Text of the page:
AVB standards promise real-time, guaranteed delivery of AV signals across networks and it’s got the pro AV industry talking. But, with developments heavily focused on the audio side Anna Mitchell asks where’s the video?
For many applications Audio Video Bridging (AVB) standards represent an incredibly attractive networking option. However, whilst AVB enabled products are starting to be released on the audio side, video developments seem rather more elusive.
Limited bandwidths in Ethernet networks have long been considered a barrier but with the landscape changing could we soon see certified video bridges and end points in the industry and what affect will this have on professional AV?
“We at Riedel believe that Audio Video Bridging (AVB) will [become an established] standard in the broadcast and pro audio world,” begins Henning Kaltheuner, head of product management at Riedel.
“AVB has a couple of important characteristics that sets it apart from more general video-over-IP network protocols,” says Jan Eveleens, CEO of broadcast equipment vendor, Axon Digital. “It supports guaranteed low latency, guaranteed delivery and it is asynchronous.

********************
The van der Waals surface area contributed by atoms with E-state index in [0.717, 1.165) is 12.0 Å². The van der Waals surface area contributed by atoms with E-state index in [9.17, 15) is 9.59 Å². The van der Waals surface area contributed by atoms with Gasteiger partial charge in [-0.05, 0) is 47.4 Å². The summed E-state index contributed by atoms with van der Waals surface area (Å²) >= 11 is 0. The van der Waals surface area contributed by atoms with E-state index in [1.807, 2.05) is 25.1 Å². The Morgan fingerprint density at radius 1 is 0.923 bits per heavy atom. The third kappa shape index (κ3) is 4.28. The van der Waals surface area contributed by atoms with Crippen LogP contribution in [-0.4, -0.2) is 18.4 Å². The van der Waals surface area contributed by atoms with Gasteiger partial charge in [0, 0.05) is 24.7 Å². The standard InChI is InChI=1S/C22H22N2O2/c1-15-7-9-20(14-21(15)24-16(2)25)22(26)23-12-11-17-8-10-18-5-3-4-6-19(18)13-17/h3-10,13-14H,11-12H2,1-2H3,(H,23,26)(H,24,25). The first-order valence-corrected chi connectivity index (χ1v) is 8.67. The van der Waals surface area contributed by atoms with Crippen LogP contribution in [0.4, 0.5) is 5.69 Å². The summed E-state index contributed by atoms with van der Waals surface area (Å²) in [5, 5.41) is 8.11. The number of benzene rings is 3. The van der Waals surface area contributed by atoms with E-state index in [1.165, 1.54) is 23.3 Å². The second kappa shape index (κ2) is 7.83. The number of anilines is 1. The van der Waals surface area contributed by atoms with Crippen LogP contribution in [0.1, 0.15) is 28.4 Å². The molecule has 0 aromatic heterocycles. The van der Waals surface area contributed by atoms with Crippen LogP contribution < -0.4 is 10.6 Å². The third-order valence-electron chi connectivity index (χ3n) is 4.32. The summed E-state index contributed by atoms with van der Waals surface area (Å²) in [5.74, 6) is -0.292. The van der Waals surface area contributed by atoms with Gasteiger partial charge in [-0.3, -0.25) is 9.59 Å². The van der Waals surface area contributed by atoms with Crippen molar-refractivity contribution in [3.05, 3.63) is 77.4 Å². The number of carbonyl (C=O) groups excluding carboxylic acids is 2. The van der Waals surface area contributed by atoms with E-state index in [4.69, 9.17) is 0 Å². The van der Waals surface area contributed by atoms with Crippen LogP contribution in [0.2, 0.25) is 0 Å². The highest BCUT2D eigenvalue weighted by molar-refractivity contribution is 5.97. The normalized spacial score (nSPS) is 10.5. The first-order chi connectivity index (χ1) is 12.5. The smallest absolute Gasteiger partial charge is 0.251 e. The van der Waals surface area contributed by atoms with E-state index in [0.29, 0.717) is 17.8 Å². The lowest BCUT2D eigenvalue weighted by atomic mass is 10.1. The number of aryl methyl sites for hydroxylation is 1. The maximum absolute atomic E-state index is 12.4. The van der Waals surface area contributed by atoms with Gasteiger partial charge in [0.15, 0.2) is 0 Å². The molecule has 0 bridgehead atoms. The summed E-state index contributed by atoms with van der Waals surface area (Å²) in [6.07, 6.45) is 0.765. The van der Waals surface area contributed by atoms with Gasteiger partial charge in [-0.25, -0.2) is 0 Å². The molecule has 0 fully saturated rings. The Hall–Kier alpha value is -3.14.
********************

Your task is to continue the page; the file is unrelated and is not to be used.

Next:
“But there are also applications where these requirements are not needed,” he continues. “Then AVB is perhaps not the right technology. It’s not going to replace all video-over-IP applications.
According to Rick Kreifeldt, vice president of research and innovation at Harman International and chariman of the AVnu Alliance, video developments have been running concurrently with audio, just not always in the professional AV space.
“From the silicon side there has been early development in video. Automotive is a big application area for AVB and, from Harman’s perspective, we included video from the get-go in our automotive system.
“So the good news for those operating in the professional space is there are high volume applications that require video on the AVB side. That’s helped with silicon development that can be used in professional applications.
At this year’s InfoComm Barco nudged the prospect one step further, using prototype equipment to demonstrate a basic distribution scenario on the show floor in Orlando, USA.
Read the full article in InAVate Active.